image by TrevorLowe
With the Royal Wedding drawing near, London can expect a massive inflow of tourists, both Britons and those who will be flying in from abroad specially for the event. We can expect all eyes will be on Kate Middleton's car as she is driven down The Mall from the Clarence House, which is the official residence of the Princes, to Westminster Abbey where the wedding will be taking place, and then on the horse carriage that will carry the newlyweds back to Buckingham Palace.Rest assured that it'll be a long wait and only the most patient would be rewarded with a front row view.
I was looking up the Royal Wedding Procession route and noted that it passes through five memorial and statues - one on The Mall and four along Whitehall. Just so that you can impress the person standing next to you, here's a summary of the origins of these five memorials and statues from Buckingham Palace to Westminster Abbey.
1. Victoria Memorial
This impressive 1911 nautical theme piece by Sir Thomas Brock. It was said that King George V, the grandson of Queen Victoria, which was depicted on the Memorial, was so impressed that he called for a sword and knighted the sculptor on the spot.
image by davidgp
The Memorial, completed with merman, mermaids and hippogriff (offspring of mare and griffin) was meant to suggest the projection of British naval power that watched over the largest empire that the world has ever witnessed. Meant to commemorate the death of Queen Victoria, the longest female reigning monarch in history (over 63 years), the Memorial now sits in front of Buckingham Palace doubling up as a roundabout in the change of guards as well as watching over The Mall.
2. Monument to the Women of World War II
Sculpted by John W. Mills in 2005, is dedicated to the women who took on the jobs traditionally held by men when war engulfed Europe and pretty much the rest of the world in Hitler's bid to create the Third Reich. Seventeen sets of uniforms hung around a simple rectangular block signifying these jobs that supported and formed the backbone of the war effort.
image by preef
Funds for the Monument was raised from the public but the construction of it would not have been possible if not for a single donation of £800,000 by Betty Boothroyd who won it from Who Wants to be a Millionaire?
3. The Cenotaph
Tomb for those without a tomb, The Cenotaph was designed by Sir Edwin Lutyens and put up between 1919 and 1920 to replace his original identical wood and plaster piece.
image by jboyes
Perhaps what makes the piece the most interesting of the lot is that the Cenotaph's seemingly parallel sides actually converges 300m above the ground. Its top isn't flat as well; it actually forms part of a sphere, which centre is 270m below The Cenotaph itself.
Instead of stone flags, fabric ones are used at The Cenotaph. That allowed the likes of Charlie Gilmour swinging wildly while holding onto the Union Jack during the students' riot in Dec 2010. The history student claimed that he didn't know that it was The Cenotaph - the most important war memorial in Britain.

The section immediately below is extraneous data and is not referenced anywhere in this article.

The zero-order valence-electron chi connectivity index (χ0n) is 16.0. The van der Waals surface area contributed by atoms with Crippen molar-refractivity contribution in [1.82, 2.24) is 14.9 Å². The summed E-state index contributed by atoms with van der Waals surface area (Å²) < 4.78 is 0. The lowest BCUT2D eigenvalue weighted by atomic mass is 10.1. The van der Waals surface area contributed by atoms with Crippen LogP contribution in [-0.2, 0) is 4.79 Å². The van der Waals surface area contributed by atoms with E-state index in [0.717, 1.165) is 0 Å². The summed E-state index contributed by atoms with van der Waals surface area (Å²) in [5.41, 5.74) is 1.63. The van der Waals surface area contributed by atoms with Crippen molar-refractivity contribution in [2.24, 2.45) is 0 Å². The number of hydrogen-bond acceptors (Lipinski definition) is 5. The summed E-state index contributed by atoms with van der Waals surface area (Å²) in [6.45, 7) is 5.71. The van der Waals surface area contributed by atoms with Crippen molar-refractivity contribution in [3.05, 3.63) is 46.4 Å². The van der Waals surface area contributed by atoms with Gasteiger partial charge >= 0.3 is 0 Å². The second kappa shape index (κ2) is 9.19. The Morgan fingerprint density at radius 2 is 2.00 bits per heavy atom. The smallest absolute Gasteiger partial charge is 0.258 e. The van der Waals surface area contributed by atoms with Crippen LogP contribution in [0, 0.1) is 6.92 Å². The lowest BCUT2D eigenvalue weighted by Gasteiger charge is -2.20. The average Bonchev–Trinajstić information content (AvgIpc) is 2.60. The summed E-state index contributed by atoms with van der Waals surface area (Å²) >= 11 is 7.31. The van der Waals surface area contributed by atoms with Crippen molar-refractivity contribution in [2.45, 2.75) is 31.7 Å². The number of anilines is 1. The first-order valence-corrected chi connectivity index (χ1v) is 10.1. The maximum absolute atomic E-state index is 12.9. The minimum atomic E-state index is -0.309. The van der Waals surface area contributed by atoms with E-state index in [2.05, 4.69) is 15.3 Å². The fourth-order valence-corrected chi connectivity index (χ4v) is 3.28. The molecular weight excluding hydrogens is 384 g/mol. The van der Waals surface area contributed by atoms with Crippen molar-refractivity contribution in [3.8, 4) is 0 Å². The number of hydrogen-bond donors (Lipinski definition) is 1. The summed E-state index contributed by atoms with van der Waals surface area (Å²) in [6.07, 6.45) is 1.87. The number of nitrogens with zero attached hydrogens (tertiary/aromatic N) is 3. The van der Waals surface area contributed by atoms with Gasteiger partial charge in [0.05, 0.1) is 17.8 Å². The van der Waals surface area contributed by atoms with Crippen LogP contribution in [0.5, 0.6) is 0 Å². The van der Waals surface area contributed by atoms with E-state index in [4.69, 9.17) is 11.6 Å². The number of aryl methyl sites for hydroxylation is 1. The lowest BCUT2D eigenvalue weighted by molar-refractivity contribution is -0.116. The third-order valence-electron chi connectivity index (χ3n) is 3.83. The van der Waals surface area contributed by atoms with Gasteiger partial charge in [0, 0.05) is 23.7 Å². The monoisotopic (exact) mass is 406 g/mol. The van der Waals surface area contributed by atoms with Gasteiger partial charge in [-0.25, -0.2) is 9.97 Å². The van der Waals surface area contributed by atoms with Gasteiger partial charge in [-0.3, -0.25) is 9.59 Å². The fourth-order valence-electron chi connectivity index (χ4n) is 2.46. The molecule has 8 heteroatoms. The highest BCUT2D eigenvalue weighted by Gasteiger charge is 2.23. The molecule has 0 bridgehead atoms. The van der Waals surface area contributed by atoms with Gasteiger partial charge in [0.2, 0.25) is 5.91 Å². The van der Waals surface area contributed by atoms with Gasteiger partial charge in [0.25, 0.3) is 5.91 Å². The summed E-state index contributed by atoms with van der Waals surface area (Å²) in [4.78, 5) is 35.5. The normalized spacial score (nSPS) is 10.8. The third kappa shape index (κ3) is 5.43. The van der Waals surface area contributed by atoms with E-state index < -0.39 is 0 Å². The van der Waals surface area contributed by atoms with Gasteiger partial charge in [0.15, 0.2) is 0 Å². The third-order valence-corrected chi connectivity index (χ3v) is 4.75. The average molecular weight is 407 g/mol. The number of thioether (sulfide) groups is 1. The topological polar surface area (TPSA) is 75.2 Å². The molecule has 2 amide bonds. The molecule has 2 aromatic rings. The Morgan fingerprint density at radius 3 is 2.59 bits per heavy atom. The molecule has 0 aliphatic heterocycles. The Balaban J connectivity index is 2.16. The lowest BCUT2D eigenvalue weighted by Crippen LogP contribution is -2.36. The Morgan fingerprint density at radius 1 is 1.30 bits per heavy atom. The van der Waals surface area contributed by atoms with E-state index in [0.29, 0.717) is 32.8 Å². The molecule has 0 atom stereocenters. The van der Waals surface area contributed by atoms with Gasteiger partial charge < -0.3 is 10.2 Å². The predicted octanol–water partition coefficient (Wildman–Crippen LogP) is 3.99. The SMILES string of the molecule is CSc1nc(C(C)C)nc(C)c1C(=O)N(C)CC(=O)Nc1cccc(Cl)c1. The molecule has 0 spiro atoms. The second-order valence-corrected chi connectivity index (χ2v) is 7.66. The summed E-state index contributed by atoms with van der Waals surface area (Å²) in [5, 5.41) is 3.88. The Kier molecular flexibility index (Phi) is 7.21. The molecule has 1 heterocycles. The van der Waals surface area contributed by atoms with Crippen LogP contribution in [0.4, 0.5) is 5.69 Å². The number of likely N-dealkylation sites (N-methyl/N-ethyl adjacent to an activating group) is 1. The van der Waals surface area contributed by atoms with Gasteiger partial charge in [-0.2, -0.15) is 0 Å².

4. Prince George, Duke of Cambridge
Two equestrian statues stand outside the War Office. The one further north along Whitehall by Adrian Jones commemorates Prince George, 2nd Duke of Cambridge (1819 - 1904). He served as the Commander in Chief of the British Army from 1856 to 1895.
image by thekillerbiscuit
As all equestrian statues go, if the horse stands on all four legs, the rider passed away not in battle but the comfort of his home. The Duke died of stomach haemorrhage at London Piccadilly's Gloucester House. Died without a legitimate heir, the Duke of Cambridge title became extinct thereafter.
5. Earl Haig
Field Marshall Douglas Haig (1861 - 1928)'s equestrian statue was put up to commemorate the famous victory at Somme in World War I. It wasn't there so much to celebrate the Earl who was infamously known as "Butcher Haig" as the British Expeditionary Force suffered its highest loss (around 2 million soldiers) under his charge.
image by ell-r-brown
There were charges about his misguided commands that led hundreds of thousands to their needless deaths at Somme. As military historian Alan Clark put it,"if the dead could march, side by side in continuous procession down Whitehall, it would take them four days and nights to get past the saluting base". Historian Norman Stone pointed out that Haig (a Scot by birth) was perhaps "the greatest of Scottish generals, since he killed the highest numbers of English soldiers at any front in history".
These are the five main statues and memorials that the Royal Wedding Procession would go past on 29th April. There are a handful of others along the sidewalks however. Can you point out which are the ones?
For the interactive map of the Royal Wedding Procession, head to the Royal Parks website. For a walk through of the other notable statues in London, refer to Walking London's Statues and Monuments. If you are dropping by London for the weekend and looking to squeeze as much as possible for your stay, check out London in One Day that I have compiled earlier.
Thursday, April 14, 2011
Royal Wedding Procession Route - 5 statues and memorials of note